1 lb lean ground beef

3 cups collard greens (that is what I happened to have this time, I also like to use spinach, kale, and chard)

1/2 cup diced white onion

2 garlic cloves, diced

1 large bell pepper, diced

1 tablespoon olive oil

1 egg

1/4 cup whole wheat bread crumbs

1 tablespoon salt

1/2 tablespoon pepper



Heat oven to 350F. In a saucepan, saute onions and garlic with heated olive oil until onions are translucent. In a bowl mix salt, pepper, egg, and ground beef. Chop greens into small pieces and add to ground beef along with onions, garlic, bell pepper, and bread crumbs. Mix thoroughly.


Place mixture into a glass bread pan and cover with aluminum foil. Bake until meat is cooked through but still moist and juicy.


Let cool for a few minutes before slicing and serving. Serve with your favorite meatloaf side dish and enjoy.


Southern California Weekends

Like many couples, I’m sure, James and I love taking weekend getaway trips. Living in Southern California means that most of the time these trips are to local areas that we can drive to in a matter of a few hours.  There are so many places in the area we have yet to visit (Hearst Castle, San Luis Obispo, Pebble Beach – here’s looking at you), but we have made it to at least a few. Here are some photos from a couple of our adventures in Southern California thus far.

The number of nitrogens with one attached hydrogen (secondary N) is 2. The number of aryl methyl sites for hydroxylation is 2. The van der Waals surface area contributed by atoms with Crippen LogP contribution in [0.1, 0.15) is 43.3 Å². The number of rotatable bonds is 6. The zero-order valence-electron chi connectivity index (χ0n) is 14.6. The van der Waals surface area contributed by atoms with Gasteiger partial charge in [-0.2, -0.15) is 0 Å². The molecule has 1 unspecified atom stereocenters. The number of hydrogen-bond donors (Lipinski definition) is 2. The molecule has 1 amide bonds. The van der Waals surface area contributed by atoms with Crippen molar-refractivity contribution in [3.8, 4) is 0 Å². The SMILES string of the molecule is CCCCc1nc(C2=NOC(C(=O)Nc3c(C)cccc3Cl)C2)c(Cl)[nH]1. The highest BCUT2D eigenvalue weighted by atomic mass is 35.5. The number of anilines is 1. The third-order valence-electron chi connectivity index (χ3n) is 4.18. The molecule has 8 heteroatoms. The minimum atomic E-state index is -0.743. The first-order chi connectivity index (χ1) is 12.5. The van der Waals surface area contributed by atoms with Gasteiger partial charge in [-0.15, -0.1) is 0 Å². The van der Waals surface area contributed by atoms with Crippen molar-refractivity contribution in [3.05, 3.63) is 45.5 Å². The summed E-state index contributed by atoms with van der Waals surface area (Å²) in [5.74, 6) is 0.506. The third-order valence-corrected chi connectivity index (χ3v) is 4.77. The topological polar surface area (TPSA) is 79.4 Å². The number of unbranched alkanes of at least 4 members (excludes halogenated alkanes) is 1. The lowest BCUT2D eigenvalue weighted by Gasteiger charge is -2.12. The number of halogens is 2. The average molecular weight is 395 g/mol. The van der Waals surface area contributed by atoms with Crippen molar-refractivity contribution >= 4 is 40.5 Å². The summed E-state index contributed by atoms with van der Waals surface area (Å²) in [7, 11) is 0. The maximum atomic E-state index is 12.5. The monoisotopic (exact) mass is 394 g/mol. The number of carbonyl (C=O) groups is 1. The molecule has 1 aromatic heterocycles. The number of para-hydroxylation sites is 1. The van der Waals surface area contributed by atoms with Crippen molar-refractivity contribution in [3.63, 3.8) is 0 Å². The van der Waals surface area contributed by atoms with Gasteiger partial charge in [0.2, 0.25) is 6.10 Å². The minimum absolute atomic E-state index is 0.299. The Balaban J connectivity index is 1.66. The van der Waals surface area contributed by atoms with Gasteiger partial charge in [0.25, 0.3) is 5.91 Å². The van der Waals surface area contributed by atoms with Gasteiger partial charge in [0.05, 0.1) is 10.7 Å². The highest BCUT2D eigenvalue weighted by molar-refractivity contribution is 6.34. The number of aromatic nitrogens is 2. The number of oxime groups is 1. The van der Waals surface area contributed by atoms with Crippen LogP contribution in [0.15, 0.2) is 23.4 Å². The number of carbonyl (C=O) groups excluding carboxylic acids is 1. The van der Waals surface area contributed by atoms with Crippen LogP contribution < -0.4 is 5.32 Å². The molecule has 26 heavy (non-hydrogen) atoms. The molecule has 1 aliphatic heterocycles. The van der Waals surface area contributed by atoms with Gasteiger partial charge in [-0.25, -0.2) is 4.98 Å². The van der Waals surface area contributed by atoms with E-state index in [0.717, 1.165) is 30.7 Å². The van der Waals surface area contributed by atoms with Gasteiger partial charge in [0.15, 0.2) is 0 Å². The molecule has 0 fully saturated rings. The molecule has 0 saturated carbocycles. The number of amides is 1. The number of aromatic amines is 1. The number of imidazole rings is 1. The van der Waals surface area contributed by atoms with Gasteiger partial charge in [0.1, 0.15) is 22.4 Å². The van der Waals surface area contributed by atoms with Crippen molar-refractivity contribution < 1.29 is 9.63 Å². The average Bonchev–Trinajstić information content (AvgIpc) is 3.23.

We have been to San Diego twice now, which I suppose is relatively a very small number considering Los Angeles is so nearby. We most certainly intend to go many more times (we’ve heard the Zoo is a must), as we thoroughly enjoyed our time there. Not surprisingly for us we enjoyed the scenic parts of the city much more than the trending metropolitan areas.  These photos are specifically from our first trip to the city in 2012.